We moved from the MidWest back to the NorthEast right around the time our son aged out of E.I. Thanks to a truly impressive series of tangles and mobius-strip style hoops of red tape to jump through that were created by needing to apply for state-aid insurance (for our family) as well as fight for Disability (for myself), at the same time, it has taken almost a year and a half to finally even get set up with a PCP. And that means, since nobody wanted to cover anything until there was a referral from a PCP (because E.I. in another state doesn't count for enough), that my son (SPD and PDD-NOS) has gone about a year and a half without receiving any services beyond what we can provide at home. Well finally, yesterday, I was able to begin the process, with both the state/insurance and with the school-system, of getting him a formal, government-recognized diagnosis. Once we have that, we should be able to get him therapy services again, possibly get him into some programs, and apply for Disability for him as well. HALLELUYAH!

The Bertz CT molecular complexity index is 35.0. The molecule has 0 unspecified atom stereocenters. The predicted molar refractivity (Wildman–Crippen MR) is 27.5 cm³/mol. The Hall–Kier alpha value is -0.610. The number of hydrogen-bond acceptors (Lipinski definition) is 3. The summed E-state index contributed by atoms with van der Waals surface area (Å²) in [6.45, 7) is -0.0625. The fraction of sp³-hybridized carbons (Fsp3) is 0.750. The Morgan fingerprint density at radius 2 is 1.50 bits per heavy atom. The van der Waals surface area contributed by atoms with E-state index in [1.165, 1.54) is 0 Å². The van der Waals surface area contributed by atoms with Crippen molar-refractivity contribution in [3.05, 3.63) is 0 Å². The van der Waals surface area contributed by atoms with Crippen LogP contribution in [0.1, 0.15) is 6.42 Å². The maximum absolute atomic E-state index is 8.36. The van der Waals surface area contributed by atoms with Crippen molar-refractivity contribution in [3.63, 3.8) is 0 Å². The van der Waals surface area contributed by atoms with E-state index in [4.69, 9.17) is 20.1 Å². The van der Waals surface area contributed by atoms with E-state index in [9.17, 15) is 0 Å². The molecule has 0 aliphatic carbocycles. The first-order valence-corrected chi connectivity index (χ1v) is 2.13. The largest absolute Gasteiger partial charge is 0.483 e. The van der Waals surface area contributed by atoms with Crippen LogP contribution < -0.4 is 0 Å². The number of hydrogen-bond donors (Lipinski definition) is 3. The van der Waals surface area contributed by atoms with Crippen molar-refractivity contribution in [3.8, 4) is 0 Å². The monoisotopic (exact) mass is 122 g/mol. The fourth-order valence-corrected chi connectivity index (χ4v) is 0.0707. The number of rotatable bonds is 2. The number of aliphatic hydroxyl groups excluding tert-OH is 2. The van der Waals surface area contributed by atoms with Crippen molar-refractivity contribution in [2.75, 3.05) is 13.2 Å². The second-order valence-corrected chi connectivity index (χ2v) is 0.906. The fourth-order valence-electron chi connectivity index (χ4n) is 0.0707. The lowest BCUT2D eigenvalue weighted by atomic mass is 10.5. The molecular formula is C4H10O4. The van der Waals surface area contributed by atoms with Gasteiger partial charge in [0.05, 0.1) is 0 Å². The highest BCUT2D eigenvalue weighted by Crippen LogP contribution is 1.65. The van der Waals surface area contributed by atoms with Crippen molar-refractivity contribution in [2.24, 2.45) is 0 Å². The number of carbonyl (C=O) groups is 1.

To follow that snippet of good news from yesterday, here's a snippet of cute ==>
::Jamie points to his PJ top after trying to twist his head around for a bit:: <i> "What does dat say?"</i>
::I point to the words that are upside-down to him:: <i> "It says 'Captain Heartbreaker', because you are so cute!"</i>
::Jamie looks concerned:: <i> "Can you fix it?"</i>
It's part typical-little-kid cuteness and part autistic literalism, I'm sure. Totally adorable, regardless.
In other news, I have another Examiner article up. It's a two-part one again, reviewing first spout guards and then tub bumpers. It's written with parents of special-needs kids with movement-affecting disorders (autism among them), in mind, though of course it's relevant for any parent, or anyone who has a movement-affecting disorder (or just advanced age) themselves. But yeah...Jamie definitely has that erratic movement issue, and the products I reviewed have made, I have no doubt, a HUGE difference in the number of baths that resulted in bruised lumps and bloody gouges. We're a lot more relaxed, too.